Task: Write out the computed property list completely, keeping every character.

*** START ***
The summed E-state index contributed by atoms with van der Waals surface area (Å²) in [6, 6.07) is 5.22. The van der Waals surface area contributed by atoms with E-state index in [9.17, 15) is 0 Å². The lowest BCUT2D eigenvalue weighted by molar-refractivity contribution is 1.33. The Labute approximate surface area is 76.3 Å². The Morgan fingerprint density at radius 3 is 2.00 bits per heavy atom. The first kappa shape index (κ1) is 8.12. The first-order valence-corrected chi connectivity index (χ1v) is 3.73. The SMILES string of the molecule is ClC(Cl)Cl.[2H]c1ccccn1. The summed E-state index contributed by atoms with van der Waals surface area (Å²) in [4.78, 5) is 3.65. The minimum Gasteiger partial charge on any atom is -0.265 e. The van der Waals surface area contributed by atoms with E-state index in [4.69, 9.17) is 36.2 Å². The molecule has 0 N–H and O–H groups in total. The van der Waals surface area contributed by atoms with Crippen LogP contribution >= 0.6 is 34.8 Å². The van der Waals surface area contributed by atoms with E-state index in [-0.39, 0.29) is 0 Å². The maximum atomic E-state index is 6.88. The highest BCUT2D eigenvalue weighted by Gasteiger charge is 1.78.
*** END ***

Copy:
The summed E-state index contributed by atoms with van der Waals surface area (Å²) in [6, 6.07) is 5.22. The van der Waals surface area contributed by atoms with E-state index in [9.17, 15) is 0 Å². The lowest BCUT2D eigenvalue weighted by molar-refractivity contribution is 1.33. The Labute approximate surface area is 76.3 Å². The Morgan fingerprint density at radius 3 is 2.00 bits per heavy atom. The first kappa shape index (κ1) is 8.12. The first-order valence-corrected chi connectivity index (χ1v) is 3.73. The SMILES string of the molecule is ClC(Cl)Cl.[2H]c1ccccn1. The summed E-state index contributed by atoms with van der Waals surface area (Å²) in [4.78, 5) is 3.65. The minimum Gasteiger partial charge on any atom is -0.265 e. The van der Waals surface area contributed by atoms with E-state index in [4.69, 9.17) is 36.2 Å². The molecule has 0 N–H and O–H groups in total. The van der Waals surface area contributed by atoms with Crippen LogP contribution >= 0.6 is 34.8 Å². The van der Waals surface area contributed by atoms with E-state index in [-0.39, 0.29) is 0 Å². The maximum atomic E-state index is 6.88. The highest BCUT2D eigenvalue weighted by Gasteiger charge is 1.78.